'Money in My Pocket' by the late Dennis Brown was originally issued in Jamaica on Joe Gibbs Music in 1978, before gaining a UK release on Lightning the following year. I initially had every intention of posting the full 12" version, complete with a brilliant and uncredited toast by Prince Mohammed (check it out here), but recently came across this wonderful live vocal performance from Top of the Pops and instantly knew it had to be the one. How great is this?


Thursday, 13 June 2013

Lightning Strikes #4 - The Jerks

We're in the home stretch now - here's the 4th of a random five singles selected from my record collection, bearing the Lightning Records imprint. Today's featured band are The Jerks from Leeds, with their sole Lightning 7" and one of only three singles released in their career. If you own a compilation album of second division punk bands, you may well find that it includes The Jerks' debut 45 and best known song, 'Get Your Woofing Dog Off Me', which appeared on Underground Records in 1977. A year later, and now relocated to our featured label, the band unleashed their follow-up, the altogether more interesting 'Cool'.

I should declare a personal interest at this point, in that I was briefly in and around the Leeds scene during this period, becoming friendly with local bands The Squares, The Straits (no, not them) and The Jerks themselves. I spent many happy hours rolling around Yorkshire in the back of orange 'Salford Van Hire' vehicles, choking in the exhaust fumes, while trying not to become buried under guitars, amps and drums everytime we swung round a bend. Good times.


Wednesday, 12 June 2013

Lightning Strikes #3 - Jet Bronx & the Forbidden

Day 3 of a haphazard look at singles from my collection on the Lightning Records label, finds us in December 1977 with 'Ain't Doin' Nothin' by Jet Bronx & the Forbidden. It's a red vinyl 7" that I still notice in charity shops and at car-boot sales from time to time, so I assume that the 'limited edition' may have run to substantially more than the 15000 indicated on the sleeve.

The band is a handy one to keep in mind should you ever find yourself in the position of putting together a pub quiz, as their guitarist, and composer of this catchy little number, is the aforementioned Jet Bronx, also known as Loyd Grossman - yep, that Loyd Grossman. I wonder whatever became of that old punk?


Tuesday, 11 June 2013

Lightning Strikes #2 - Snatch

It's day 2 of an extremely random dip into the singles in my collection released on the Lightning label in the late 1970's, and while the years may have been a tad unkind to some of my selections this week, 'All I Want' by Snatch still sounds gloriously snotty and punchy to these ears.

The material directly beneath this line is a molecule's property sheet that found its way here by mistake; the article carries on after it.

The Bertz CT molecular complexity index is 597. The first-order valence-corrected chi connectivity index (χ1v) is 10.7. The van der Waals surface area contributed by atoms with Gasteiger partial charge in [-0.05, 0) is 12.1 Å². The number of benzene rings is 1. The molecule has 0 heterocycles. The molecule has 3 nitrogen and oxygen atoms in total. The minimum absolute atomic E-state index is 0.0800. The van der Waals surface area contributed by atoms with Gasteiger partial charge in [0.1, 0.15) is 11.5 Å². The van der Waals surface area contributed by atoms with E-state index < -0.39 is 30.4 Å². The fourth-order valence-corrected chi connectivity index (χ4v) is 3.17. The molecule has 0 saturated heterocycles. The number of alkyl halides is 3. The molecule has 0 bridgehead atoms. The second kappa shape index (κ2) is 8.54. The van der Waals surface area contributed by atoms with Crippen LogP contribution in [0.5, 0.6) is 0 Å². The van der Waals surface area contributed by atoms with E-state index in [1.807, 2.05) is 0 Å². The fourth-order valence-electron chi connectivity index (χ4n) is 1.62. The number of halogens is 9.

Snatch was a never a band as such, more a UK based collaboration between fellow exiled Americans Patti Palladin and Judy Nylon, which spawned just three singles between 1977 and 1980. In 1983 these tunes were gathered together, along with an appearance on a Brian Eno b-side, 'R.A.F.', and a handful of unreleased demos, to form a posthumous, self-titled compilation LP on the Pandemonium label.

After Snatch, Patti Palladin continued recording, alone and with Johnny Thunders, while Judy Nylon went on to release the terrific, Adrian Sherwood produced, 'Pal Judy' LP on On-U Sound in 1982, a highly recommended album, long overdue a reissue.




Check out another Snatch single here.

Monday, 10 June 2013

Lightning Strikes #1 - Lucy

Flicking through a box of my old 7" singles recently, I was surprised to find how many releases I owned on Lightning Records. Lightning was a Warner Brothers sponsored independent label in the late 1970's, with no uniform profile, releasing novelty singles, proto-NWOBHM, Rock & Roll reissues and second division punk alongside cutting edge reggae from the likes of Culture and the mighty Prince Far-I.

From Monday to Friday this week I'll be featuring a single a day from my box, as originally released on the Lightning label. First up is Lucy with 'Really Got Me Goin'', one of two 1977 singles that form their entire recorded output. A quick glance at existing photos of the band tells you a great deal about the period; unfashionable beards, flares and long hair rub shoulders with ripped tee-shirts, short back & sides and drainpipes - not to mention a glammed up bassist with something of a Steve Priest fixation. It was a confused time! One gets the distinct impression of a band caught between two stools, forced by the changing musical climate to 'punk' their sound up a bit, resulting in a somewhat clunky, but enjoyable approximation of the burgeoning genre .

Guitarist Phil Collen went on to find fame and fortune with Def Leppard - who'd have thunk it?


Greatest Hits